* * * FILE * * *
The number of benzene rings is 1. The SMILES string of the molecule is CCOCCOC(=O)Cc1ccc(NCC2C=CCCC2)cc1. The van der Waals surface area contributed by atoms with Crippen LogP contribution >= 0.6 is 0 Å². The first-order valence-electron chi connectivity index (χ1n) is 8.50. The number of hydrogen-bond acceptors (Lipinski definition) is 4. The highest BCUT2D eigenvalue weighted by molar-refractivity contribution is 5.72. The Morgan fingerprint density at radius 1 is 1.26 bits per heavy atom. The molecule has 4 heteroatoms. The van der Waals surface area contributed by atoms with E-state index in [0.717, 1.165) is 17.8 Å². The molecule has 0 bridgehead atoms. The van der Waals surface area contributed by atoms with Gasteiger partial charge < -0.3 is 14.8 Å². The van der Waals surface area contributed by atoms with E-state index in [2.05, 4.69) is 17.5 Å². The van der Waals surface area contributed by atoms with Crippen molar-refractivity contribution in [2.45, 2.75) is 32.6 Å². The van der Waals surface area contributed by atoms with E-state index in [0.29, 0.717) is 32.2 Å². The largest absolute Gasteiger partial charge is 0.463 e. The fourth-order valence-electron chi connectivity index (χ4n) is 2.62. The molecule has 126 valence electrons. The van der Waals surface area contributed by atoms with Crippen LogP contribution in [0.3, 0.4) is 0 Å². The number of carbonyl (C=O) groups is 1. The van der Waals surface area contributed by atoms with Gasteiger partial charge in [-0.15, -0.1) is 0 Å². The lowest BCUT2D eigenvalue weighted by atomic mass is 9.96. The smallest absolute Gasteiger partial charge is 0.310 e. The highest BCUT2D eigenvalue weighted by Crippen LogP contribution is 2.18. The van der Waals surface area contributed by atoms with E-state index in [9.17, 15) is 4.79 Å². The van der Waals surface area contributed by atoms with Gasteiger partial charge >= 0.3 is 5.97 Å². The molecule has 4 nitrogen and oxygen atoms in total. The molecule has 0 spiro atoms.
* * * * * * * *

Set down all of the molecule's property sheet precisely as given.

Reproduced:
The number of benzene rings is 1. The SMILES string of the molecule is CCOCCOC(=O)Cc1ccc(NCC2C=CCCC2)cc1. The van der Waals surface area contributed by atoms with Crippen LogP contribution >= 0.6 is 0 Å². The first-order valence-electron chi connectivity index (χ1n) is 8.50. The number of hydrogen-bond acceptors (Lipinski definition) is 4. The highest BCUT2D eigenvalue weighted by molar-refractivity contribution is 5.72. The Morgan fingerprint density at radius 1 is 1.26 bits per heavy atom. The molecule has 4 heteroatoms. The van der Waals surface area contributed by atoms with E-state index in [0.717, 1.165) is 17.8 Å². The molecule has 0 bridgehead atoms. The van der Waals surface area contributed by atoms with Gasteiger partial charge < -0.3 is 14.8 Å². The van der Waals surface area contributed by atoms with E-state index in [2.05, 4.69) is 17.5 Å². The van der Waals surface area contributed by atoms with Crippen molar-refractivity contribution in [2.45, 2.75) is 32.6 Å². The van der Waals surface area contributed by atoms with E-state index in [0.29, 0.717) is 32.2 Å². The largest absolute Gasteiger partial charge is 0.463 e. The fourth-order valence-electron chi connectivity index (χ4n) is 2.62. The molecule has 126 valence electrons. The van der Waals surface area contributed by atoms with Crippen LogP contribution in [0.3, 0.4) is 0 Å². The number of carbonyl (C=O) groups is 1. The van der Waals surface area contributed by atoms with Gasteiger partial charge in [-0.15, -0.1) is 0 Å². The lowest BCUT2D eigenvalue weighted by atomic mass is 9.96. The smallest absolute Gasteiger partial charge is 0.310 e. The highest BCUT2D eigenvalue weighted by Crippen LogP contribution is 2.18. The van der Waals surface area contributed by atoms with E-state index in [9.17, 15) is 4.79 Å². The van der Waals surface area contributed by atoms with Gasteiger partial charge >= 0.3 is 5.97 Å². The molecule has 4 nitrogen and oxygen atoms in total. The molecule has 0 spiro atoms.